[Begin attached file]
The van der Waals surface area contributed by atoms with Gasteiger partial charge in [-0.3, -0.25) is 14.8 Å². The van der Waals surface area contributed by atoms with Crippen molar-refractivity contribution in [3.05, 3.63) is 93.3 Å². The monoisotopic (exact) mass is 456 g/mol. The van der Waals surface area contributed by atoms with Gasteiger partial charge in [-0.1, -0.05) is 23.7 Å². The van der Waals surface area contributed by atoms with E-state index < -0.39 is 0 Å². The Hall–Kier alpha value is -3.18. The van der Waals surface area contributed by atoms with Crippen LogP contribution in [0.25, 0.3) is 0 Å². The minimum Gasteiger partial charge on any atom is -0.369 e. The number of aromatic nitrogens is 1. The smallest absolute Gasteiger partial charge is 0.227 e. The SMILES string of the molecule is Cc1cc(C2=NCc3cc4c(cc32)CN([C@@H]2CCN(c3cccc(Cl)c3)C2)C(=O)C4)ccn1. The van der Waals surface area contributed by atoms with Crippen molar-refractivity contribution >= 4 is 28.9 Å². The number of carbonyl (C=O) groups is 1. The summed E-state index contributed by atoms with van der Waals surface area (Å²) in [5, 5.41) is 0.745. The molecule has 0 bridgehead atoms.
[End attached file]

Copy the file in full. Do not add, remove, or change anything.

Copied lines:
The van der Waals surface area contributed by atoms with Gasteiger partial charge in [-0.3, -0.25) is 14.8 Å². The van der Waals surface area contributed by atoms with Crippen molar-refractivity contribution in [3.05, 3.63) is 93.3 Å². The monoisotopic (exact) mass is 456 g/mol. The van der Waals surface area contributed by atoms with Gasteiger partial charge in [-0.1, -0.05) is 23.7 Å². The van der Waals surface area contributed by atoms with E-state index < -0.39 is 0 Å². The Hall–Kier alpha value is -3.18. The van der Waals surface area contributed by atoms with Crippen LogP contribution in [0.25, 0.3) is 0 Å². The minimum Gasteiger partial charge on any atom is -0.369 e. The number of aromatic nitrogens is 1. The smallest absolute Gasteiger partial charge is 0.227 e. The SMILES string of the molecule is Cc1cc(C2=NCc3cc4c(cc32)CN([C@@H]2CCN(c3cccc(Cl)c3)C2)C(=O)C4)ccn1. The van der Waals surface area contributed by atoms with Crippen molar-refractivity contribution >= 4 is 28.9 Å². The number of carbonyl (C=O) groups is 1. The summed E-state index contributed by atoms with van der Waals surface area (Å²) in [5, 5.41) is 0.745. The molecule has 0 bridgehead atoms.